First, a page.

Schindlers List Trailer RTL II
Movie Released: 15 December 1993 (USA)


This is the true story of one remarkable man who outwitted the Nazis to save more Jews from the gas chambers than any other during World War II. Steven Spielberg turned Thomas Keneally's Booker Prize-winning biography of Oskar Schindler into a seven Academy Award-winning film.

It is the story of Oskar Schindler who surfaced from the chaos of madness, spent millions bribing and paying off the SS and eventually risked his life to rescue the Schindler-Jews. You may read the letter written by his Jews May, 1945.


Oskar Schindler rose to the highest level of humanity, walked thro
ugh the bloody mud of the Holocaust without soiling his soul, his compassion, his respect for human life - and gave his Jews a second chance at life. He miraculously managed to do it and pulled it off by using the very same talents that made him a war profiteer - his flair for presentation, bribery, and grand gestures.

Oskar Schindler

In those years, millions of Jews died in the Nazi death camps like Auschwitz, but Schindler's Jews miraculously survived.

To more than 1200 Jews Oskar Schindler was all that stood between them and death at the hands of the Nazis. A man full of flaws like the rest of us - the unlikeliest of all role models who started by earning millions as a war profiteer and ended by spending his last pfennig and risking his life to save his Jews. An ordinary man who even in the worst of circumstances did extraordinary things, matched by no one. He remained true to his Jews, the workers he referred to as my children. In the shadow of Auschwitz he kept the SS out and everyone alive.

Oskar Schindler and his wife Emilie Schindler were inspiring evidence of courage and human decency during the Holocaust. Emilie was not only a strong woman working alongside her husband but a heroine in her own right. She worked indefatigably to save the Schindler-Jews - a story to bear witness to goodness, love and compassion.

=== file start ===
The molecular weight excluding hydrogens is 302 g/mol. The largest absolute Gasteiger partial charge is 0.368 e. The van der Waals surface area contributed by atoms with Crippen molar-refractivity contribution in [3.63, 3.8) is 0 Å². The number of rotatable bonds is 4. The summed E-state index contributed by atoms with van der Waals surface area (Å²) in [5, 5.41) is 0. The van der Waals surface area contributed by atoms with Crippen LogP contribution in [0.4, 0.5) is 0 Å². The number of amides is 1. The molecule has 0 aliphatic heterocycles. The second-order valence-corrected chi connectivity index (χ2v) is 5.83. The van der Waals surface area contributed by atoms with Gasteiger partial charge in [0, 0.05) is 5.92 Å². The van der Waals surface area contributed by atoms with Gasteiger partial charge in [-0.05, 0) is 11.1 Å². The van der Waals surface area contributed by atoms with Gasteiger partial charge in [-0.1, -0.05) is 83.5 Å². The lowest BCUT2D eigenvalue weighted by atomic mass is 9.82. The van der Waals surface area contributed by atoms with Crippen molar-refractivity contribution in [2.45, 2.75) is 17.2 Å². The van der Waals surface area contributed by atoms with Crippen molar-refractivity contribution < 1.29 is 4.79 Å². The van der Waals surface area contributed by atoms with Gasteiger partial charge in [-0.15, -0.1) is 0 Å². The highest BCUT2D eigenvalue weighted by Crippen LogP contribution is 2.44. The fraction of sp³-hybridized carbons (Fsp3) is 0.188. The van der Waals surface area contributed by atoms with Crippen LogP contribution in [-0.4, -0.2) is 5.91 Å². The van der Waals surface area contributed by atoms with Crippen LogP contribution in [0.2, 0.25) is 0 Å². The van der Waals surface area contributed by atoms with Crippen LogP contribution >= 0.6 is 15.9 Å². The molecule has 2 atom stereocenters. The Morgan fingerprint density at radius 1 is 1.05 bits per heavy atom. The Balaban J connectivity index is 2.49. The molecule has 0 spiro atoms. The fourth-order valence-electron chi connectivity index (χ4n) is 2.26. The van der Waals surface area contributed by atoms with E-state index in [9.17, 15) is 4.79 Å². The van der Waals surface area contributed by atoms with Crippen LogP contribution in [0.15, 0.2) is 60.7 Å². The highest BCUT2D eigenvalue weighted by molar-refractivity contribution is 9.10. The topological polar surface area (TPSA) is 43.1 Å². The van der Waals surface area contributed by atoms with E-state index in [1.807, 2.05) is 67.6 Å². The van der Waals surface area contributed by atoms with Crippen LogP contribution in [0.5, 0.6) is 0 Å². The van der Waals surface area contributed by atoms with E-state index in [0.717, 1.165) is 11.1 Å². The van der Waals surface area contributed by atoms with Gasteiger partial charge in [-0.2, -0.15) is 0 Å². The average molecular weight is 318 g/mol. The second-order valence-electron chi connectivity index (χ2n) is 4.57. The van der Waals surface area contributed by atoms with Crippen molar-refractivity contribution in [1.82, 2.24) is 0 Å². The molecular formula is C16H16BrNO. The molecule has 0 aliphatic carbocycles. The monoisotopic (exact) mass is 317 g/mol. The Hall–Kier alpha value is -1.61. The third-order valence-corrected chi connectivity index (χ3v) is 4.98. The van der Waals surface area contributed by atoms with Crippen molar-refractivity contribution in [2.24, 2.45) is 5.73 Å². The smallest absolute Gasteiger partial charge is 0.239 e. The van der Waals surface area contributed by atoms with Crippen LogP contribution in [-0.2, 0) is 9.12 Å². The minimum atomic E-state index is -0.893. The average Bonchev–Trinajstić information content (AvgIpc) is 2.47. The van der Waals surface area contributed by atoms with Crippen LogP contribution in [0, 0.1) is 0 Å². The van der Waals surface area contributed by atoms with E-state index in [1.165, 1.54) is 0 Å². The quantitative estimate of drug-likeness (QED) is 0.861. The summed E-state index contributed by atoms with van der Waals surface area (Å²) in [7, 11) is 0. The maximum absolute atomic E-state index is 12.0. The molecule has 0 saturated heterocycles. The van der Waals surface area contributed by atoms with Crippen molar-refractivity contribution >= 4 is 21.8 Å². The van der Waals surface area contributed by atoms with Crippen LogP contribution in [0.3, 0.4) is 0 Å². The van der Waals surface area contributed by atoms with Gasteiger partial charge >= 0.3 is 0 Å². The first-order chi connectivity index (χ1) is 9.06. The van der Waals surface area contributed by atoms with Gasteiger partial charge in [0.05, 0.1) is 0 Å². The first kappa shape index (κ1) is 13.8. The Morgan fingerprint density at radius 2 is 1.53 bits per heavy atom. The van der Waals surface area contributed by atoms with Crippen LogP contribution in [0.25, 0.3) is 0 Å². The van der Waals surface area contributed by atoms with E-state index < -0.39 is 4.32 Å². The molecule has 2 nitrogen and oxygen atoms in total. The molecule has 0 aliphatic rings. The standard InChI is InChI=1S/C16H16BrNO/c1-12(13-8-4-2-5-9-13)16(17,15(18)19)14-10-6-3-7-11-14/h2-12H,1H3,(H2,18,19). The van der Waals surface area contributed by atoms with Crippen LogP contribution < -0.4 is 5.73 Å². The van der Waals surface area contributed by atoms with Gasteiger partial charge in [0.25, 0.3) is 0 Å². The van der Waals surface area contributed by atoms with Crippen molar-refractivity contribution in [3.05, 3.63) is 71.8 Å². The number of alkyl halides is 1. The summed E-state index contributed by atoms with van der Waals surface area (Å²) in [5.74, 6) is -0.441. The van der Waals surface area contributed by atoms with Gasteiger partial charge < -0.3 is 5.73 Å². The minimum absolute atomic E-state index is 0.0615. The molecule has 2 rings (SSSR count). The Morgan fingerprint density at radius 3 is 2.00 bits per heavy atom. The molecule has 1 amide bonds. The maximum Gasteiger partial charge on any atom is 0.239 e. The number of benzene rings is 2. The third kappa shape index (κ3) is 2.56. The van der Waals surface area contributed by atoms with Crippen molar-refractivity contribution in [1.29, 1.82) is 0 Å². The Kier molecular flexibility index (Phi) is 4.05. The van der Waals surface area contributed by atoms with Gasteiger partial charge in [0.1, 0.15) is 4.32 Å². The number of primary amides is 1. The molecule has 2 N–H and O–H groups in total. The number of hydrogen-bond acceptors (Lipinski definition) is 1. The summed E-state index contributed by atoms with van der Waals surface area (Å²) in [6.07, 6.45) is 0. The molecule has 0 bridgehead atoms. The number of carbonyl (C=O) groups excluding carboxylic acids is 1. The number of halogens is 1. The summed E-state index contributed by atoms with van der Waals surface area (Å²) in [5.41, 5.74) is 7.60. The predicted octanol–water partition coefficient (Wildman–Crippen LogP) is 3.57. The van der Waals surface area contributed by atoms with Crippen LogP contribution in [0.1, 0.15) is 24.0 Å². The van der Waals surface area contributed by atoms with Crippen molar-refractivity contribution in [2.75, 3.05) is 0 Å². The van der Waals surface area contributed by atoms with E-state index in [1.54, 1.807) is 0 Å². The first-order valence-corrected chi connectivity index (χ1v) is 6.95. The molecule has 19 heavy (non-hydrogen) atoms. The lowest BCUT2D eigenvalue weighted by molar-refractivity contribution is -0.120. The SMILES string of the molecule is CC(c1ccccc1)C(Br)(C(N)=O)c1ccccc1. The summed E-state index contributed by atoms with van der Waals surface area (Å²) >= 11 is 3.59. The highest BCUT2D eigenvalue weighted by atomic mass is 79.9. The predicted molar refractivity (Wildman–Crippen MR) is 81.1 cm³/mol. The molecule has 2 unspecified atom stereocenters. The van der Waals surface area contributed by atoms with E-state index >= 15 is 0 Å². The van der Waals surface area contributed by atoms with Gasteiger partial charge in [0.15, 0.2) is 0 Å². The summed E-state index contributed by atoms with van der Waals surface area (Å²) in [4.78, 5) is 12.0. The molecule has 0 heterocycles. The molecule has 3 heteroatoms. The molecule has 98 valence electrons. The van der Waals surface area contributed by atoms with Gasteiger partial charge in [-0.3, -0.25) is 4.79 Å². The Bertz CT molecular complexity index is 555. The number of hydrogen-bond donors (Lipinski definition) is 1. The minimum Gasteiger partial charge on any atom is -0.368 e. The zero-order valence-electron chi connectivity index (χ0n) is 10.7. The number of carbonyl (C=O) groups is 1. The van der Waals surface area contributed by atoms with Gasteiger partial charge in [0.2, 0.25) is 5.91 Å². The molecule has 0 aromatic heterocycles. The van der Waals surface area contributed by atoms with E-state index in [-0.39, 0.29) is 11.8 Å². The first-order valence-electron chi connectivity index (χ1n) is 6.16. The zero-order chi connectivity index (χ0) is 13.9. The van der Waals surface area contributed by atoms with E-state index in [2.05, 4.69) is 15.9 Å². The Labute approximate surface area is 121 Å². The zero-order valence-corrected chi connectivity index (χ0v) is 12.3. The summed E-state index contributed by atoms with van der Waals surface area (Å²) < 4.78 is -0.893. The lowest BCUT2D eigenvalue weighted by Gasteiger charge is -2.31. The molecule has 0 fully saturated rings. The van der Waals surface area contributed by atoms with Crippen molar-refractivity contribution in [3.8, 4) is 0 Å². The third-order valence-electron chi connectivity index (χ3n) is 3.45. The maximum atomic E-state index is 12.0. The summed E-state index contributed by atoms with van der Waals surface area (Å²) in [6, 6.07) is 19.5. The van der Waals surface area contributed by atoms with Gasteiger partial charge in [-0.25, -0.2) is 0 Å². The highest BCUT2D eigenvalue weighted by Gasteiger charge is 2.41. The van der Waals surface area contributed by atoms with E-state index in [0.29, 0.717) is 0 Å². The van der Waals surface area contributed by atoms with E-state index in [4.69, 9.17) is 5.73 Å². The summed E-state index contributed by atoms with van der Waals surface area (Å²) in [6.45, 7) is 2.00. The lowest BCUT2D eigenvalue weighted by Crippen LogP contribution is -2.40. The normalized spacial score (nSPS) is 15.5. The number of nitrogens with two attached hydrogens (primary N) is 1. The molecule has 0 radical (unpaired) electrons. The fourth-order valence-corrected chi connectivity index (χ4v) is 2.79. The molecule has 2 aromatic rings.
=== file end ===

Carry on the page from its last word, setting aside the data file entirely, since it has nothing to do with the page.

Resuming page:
Today there are more than 8,000 descendants of the Schindler-Jews living in US and Europe, many in Israel. Before the Second World War, the Jewish population of Poland was 3.5 million. Today there are between 10,000 and 15,000 left.


After the war, the Schindler Jew Murray Pantirer, emigrating to the United States in 1949, set up a construction firm with his friend Abraham Zuckerman. From the beginning, they knew they had to find a way to remember their protector. "After the war he couldn't find himself," said Pantirer. "He was too big of a man to start over."

"When we started the business - we came in 1949, we incorporated in 1950 - in our first subdivision in South Plainfield, N.J., the first thing we did was put his name on a street, Schindler Drive."

Their greatly differing complexes have one thing in common. Each has a Schindler Street, a Schindler Drive or a Schindler Way, named for Oscar Schindler. As a mark of their gratitude, Zuckerman and Pantirer have by now dedicated 25 streets in New Jersey to his memory. Planning authorities often queried their choice of names, they say, but none objected when they made known the reasons for their requests.

Zuckerman and Pantirer's devotion didn't stop with street naming. From 1957 until he died in 1974, the two helped Schindler financially as well with money and air tickets, sponsoring his trips to America, where they would buy him clothes and shoes.

Pantirer's son, Larry, met Schindler on several occasions and remains in awe of the person who saved his father's life. "He still had charm and personality," recalled the younger Pantirer. "You could see the way he carried himself, even as an old man."

Pantirer not only assisted Schindler but also contributed to the construction of various Jewish and Holocaust museums, and founded, in Schindler's name, a bursary for Hebraic studies in Jerusalem, again with Zuckerman.

For Abraham Zuckerman's daughter, Ruth Katz, that history was a living history. She remembers Oscar Schindler, "Uncle Oscar", coming to visit when she was a child and staying at her home, where she would talk to him in Yiddish while he would answer in German. "He would always pat the back of my head," she says. "He loved children; he would always call us 'kinder, kinder.'"